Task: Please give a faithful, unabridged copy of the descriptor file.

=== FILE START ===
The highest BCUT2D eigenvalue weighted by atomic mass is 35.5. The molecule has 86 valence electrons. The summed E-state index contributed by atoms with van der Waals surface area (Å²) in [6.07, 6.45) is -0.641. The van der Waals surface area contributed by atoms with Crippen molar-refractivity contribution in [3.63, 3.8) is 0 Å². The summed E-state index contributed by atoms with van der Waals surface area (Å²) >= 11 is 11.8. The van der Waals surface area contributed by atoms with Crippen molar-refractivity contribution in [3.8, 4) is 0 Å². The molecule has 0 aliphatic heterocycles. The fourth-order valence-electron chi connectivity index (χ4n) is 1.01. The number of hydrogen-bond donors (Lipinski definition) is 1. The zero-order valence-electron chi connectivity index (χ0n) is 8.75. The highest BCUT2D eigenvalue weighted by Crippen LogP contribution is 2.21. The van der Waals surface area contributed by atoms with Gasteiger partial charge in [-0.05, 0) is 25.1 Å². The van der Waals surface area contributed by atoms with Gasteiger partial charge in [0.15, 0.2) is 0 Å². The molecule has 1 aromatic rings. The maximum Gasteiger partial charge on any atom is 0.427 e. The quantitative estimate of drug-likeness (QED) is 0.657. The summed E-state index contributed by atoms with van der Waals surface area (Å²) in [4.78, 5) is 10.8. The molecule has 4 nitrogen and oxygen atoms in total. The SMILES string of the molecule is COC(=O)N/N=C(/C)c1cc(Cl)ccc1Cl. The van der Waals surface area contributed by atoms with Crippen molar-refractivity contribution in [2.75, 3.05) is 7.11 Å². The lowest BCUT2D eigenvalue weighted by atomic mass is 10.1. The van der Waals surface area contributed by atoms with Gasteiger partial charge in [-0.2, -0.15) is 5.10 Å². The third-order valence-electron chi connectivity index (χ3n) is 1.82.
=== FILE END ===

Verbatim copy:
The highest BCUT2D eigenvalue weighted by atomic mass is 35.5. The molecule has 86 valence electrons. The summed E-state index contributed by atoms with van der Waals surface area (Å²) in [6.07, 6.45) is -0.641. The van der Waals surface area contributed by atoms with Crippen molar-refractivity contribution in [3.63, 3.8) is 0 Å². The summed E-state index contributed by atoms with van der Waals surface area (Å²) >= 11 is 11.8. The van der Waals surface area contributed by atoms with Crippen molar-refractivity contribution in [3.8, 4) is 0 Å². The molecule has 0 aliphatic heterocycles. The fourth-order valence-electron chi connectivity index (χ4n) is 1.01. The number of hydrogen-bond donors (Lipinski definition) is 1. The zero-order valence-electron chi connectivity index (χ0n) is 8.75. The highest BCUT2D eigenvalue weighted by Crippen LogP contribution is 2.21. The van der Waals surface area contributed by atoms with Gasteiger partial charge in [-0.05, 0) is 25.1 Å². The van der Waals surface area contributed by atoms with Gasteiger partial charge in [0.15, 0.2) is 0 Å². The molecule has 1 aromatic rings. The maximum Gasteiger partial charge on any atom is 0.427 e. The quantitative estimate of drug-likeness (QED) is 0.657. The summed E-state index contributed by atoms with van der Waals surface area (Å²) in [4.78, 5) is 10.8. The molecule has 4 nitrogen and oxygen atoms in total. The SMILES string of the molecule is COC(=O)N/N=C(/C)c1cc(Cl)ccc1Cl. The van der Waals surface area contributed by atoms with Crippen molar-refractivity contribution in [2.75, 3.05) is 7.11 Å². The lowest BCUT2D eigenvalue weighted by atomic mass is 10.1. The van der Waals surface area contributed by atoms with Gasteiger partial charge in [-0.2, -0.15) is 5.10 Å². The third-order valence-electron chi connectivity index (χ3n) is 1.82.